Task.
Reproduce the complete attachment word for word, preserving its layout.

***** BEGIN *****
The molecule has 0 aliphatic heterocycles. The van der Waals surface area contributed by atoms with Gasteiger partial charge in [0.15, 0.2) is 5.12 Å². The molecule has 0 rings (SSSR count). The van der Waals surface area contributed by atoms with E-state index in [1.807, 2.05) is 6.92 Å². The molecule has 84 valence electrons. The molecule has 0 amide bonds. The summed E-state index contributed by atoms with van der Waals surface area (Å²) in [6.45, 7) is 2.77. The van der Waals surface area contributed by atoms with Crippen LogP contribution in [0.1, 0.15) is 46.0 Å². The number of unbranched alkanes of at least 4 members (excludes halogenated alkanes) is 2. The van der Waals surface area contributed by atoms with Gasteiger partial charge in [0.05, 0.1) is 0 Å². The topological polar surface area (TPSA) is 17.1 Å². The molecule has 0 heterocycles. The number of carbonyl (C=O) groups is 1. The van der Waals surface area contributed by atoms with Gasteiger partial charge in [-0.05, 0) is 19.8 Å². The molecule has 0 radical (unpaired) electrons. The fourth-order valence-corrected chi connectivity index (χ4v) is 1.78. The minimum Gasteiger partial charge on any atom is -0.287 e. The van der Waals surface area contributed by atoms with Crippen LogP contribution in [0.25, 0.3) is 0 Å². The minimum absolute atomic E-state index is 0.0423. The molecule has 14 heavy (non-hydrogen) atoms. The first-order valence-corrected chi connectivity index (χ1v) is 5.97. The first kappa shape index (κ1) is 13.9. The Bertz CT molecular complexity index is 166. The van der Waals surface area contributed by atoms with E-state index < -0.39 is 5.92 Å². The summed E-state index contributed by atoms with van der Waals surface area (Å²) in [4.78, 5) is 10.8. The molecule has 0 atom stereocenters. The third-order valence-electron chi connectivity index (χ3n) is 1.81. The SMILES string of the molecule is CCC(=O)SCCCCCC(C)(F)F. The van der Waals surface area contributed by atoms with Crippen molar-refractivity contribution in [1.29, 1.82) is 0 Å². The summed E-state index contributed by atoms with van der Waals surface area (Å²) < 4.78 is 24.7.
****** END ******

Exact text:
The molecule has 0 aliphatic heterocycles. The van der Waals surface area contributed by atoms with Gasteiger partial charge in [0.15, 0.2) is 5.12 Å². The molecule has 0 rings (SSSR count). The van der Waals surface area contributed by atoms with E-state index in [1.807, 2.05) is 6.92 Å². The molecule has 84 valence electrons. The molecule has 0 amide bonds. The summed E-state index contributed by atoms with van der Waals surface area (Å²) in [6.45, 7) is 2.77. The van der Waals surface area contributed by atoms with Crippen LogP contribution in [0.1, 0.15) is 46.0 Å². The number of unbranched alkanes of at least 4 members (excludes halogenated alkanes) is 2. The van der Waals surface area contributed by atoms with Gasteiger partial charge in [0.05, 0.1) is 0 Å². The topological polar surface area (TPSA) is 17.1 Å². The molecule has 0 heterocycles. The number of carbonyl (C=O) groups is 1. The van der Waals surface area contributed by atoms with Gasteiger partial charge in [-0.05, 0) is 19.8 Å². The molecule has 0 radical (unpaired) electrons. The fourth-order valence-corrected chi connectivity index (χ4v) is 1.78. The minimum Gasteiger partial charge on any atom is -0.287 e. The van der Waals surface area contributed by atoms with Crippen LogP contribution in [0.25, 0.3) is 0 Å². The minimum absolute atomic E-state index is 0.0423. The molecule has 14 heavy (non-hydrogen) atoms. The first-order valence-corrected chi connectivity index (χ1v) is 5.97. The first kappa shape index (κ1) is 13.9. The Bertz CT molecular complexity index is 166. The van der Waals surface area contributed by atoms with E-state index < -0.39 is 5.92 Å². The summed E-state index contributed by atoms with van der Waals surface area (Å²) in [4.78, 5) is 10.8. The molecule has 0 atom stereocenters. The third-order valence-electron chi connectivity index (χ3n) is 1.81. The SMILES string of the molecule is CCC(=O)SCCCCCC(C)(F)F. The van der Waals surface area contributed by atoms with Crippen molar-refractivity contribution in [1.29, 1.82) is 0 Å². The summed E-state index contributed by atoms with van der Waals surface area (Å²) < 4.78 is 24.7.